Forecast: Ag-centric cities to lead region in slow recovery
Look for the Tri-Counties to show modest economic growth in 2013 that will quicken in the second half of the year. West Ventura County, Santa Maria and Paso Robles are poised to lead the way, with real estate becoming an economic driver for the first time in several years.
To be sure, economists interviewed by the Business Times did not expect the region to set any land speed records. But areas that have managed to find a balance between quality of life, viable employers and housing within the reach of the middle class show opportunities for expansion.
“Ventura County will have the best opportunity to grow out of the three because they’ve got lots of housing in the pipeline that they can build as soon as demand picks up, they’ve got lots of employment opportunities, and they’ve got a technology corridor that could really expand,” said California Economic Forecast Director Mark Schniepp. “The last few labor reports on Ventura County have been stellar.”
Bill Watkins, head of the California Economic Research and Forecasting Center at California Lutheran University, is less optimistic. He calls for “slow economic growth, even slower job growth and the probability of recession still uncomfortably high.”
Watkins has taken to calling California’s coast “The Geriatric Coast” because its population is trending much older than the general population. He said the prospects for growth in development-averse cities in the Tri-Counties are much more limited.
“The key is attracting the population that can prosper in that sort of environment. Santa Barbara and Montecito are a classic example: A bunch of rich people who made their money someplace else. But so are Napa and Monterey. It turns out the world has a lot of these people,” Watkins said.
Schniepp agreed that demographics are a major constraint. Residents tend to buy homes and hang on to them far longer than average.
“The real problem that we have in Santa Barbara County is that a lot of our homes are filled up with people who aren’t working,” he said. “It’s much higher in Santa Barbara County than it is in the state. It’s sad to see. The workforce can’t be accommodated because all the homes are filled with people who aren’t in the workforce.”
One of the most troubling structural economic indicators might be little league enrollment. “It has social implications,” Schniepp said. “Households that are in late middle age or past it don’t spend as much. Spending is lower, and you see that in our retail numbers because they don’t grow very fast, and a lot of that is attributable to tourism. The little leagues are losing enrollment. We don’t have that many kids any more.”
Increasingly, the places that do have young families are parts of Oxnard and Ventura, Santa Maria and Paso Robles. Watkins said the rise of Paso Robles is the most remarkable in the region because it was a dusty cow and barley town with a root beer stand as recently as a few decades ago.
“Paso Robles has changed itself,” he said. “It’s got high-income wine people there, and yet it’s still got homes for the middle class.”
The general high cost of housing in the region means that it’s typically only large employers that can provide salaries that are high-enough and stable enough to support a commitment to buying a home. Schniepp said that means that it’s important to watch not just how many jobs are created, but the quality of those jobs.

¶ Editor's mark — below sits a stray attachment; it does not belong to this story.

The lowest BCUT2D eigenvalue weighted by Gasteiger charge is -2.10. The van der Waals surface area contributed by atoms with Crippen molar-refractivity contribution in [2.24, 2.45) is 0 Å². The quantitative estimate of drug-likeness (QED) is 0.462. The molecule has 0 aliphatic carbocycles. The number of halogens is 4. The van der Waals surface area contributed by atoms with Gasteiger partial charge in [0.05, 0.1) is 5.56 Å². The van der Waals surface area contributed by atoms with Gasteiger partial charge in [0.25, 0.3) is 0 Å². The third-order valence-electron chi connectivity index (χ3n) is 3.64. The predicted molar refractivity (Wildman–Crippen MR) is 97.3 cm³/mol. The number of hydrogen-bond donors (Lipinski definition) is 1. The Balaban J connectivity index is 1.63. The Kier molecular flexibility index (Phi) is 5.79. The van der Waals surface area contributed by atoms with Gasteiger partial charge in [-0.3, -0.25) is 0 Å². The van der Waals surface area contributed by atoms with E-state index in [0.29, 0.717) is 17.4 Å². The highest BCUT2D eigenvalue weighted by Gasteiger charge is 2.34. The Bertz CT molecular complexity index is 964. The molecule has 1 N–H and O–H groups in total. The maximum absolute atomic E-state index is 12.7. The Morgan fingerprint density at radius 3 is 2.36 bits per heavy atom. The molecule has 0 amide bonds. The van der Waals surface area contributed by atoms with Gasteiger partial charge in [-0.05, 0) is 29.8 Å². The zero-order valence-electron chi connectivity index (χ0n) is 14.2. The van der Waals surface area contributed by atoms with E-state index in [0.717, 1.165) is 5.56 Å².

“We’re creating more jobs in Santa Barbara County than the pace of the state as a whole, but many of those jobs are temporary or clerical or secretarial. They don’t tend to be permanent,” he said. “We’re seeing some recovery in the professional services sector, and some of the tech companies are doing better. But a lot of that is being offset by downsizing at Raytheon and the bombshell dropped at Santa Barbara Bank & Trust.”
Schniepp said to look for unemployment levels that are below state averages in Santa Barbara and San Luis Obispo counties, but not for good reasons. Housing costs are so high that people who lose jobs in those counties typically just leave.
“There’s not enough adjacent firms in the sector to absorb you,” Schniepp said. “That’s why our unemployment rate never gets that high. You don’t get counted here.”
In San Luis Obispo County, the economists agreed that the heavily state funded employers — Cal Poly San Luis Obispo, the California Men’s Colony, Atascadero State Hospital and a former youth correctional facility whose fate is still unclear — are likely to remain stable. In particular, Proposition 30 has likely staunched the job bleeding.
“The university, while their growth is constrained, is safe this year, I think” Watkins said. “The immediate problem and risk of job losses in these places went down, but long run we still have big challenges in financing California.”
While there are concerns about what could happen to jobs at Ventura County’s naval installations, economists see tourism as a continuing bright spot.
“The tourism industry is doing very well, and that’s continuing to help carry Santa Barbara and San Luis Obispo to some extent. Even with the slowdown, we still see lots of visitors because of the strength of their currency relative to ours,” Schniepp said.
While 2013 might turn out to be a modestly good year for growth, the pall that hangs over the entire California coast remains. Unless more housing and development are allowed, the entire coast will continue to age faster than the general population, with an economy increasingly divided between older and wealthier property owners and low-paying jobs to service those property owners. The communities that buck those trends stand to prosper.
“We’ve deferred it for so long, the population has continued to grow, and we’ve got this huge 20-something population hat needs housing,” Schniepp said.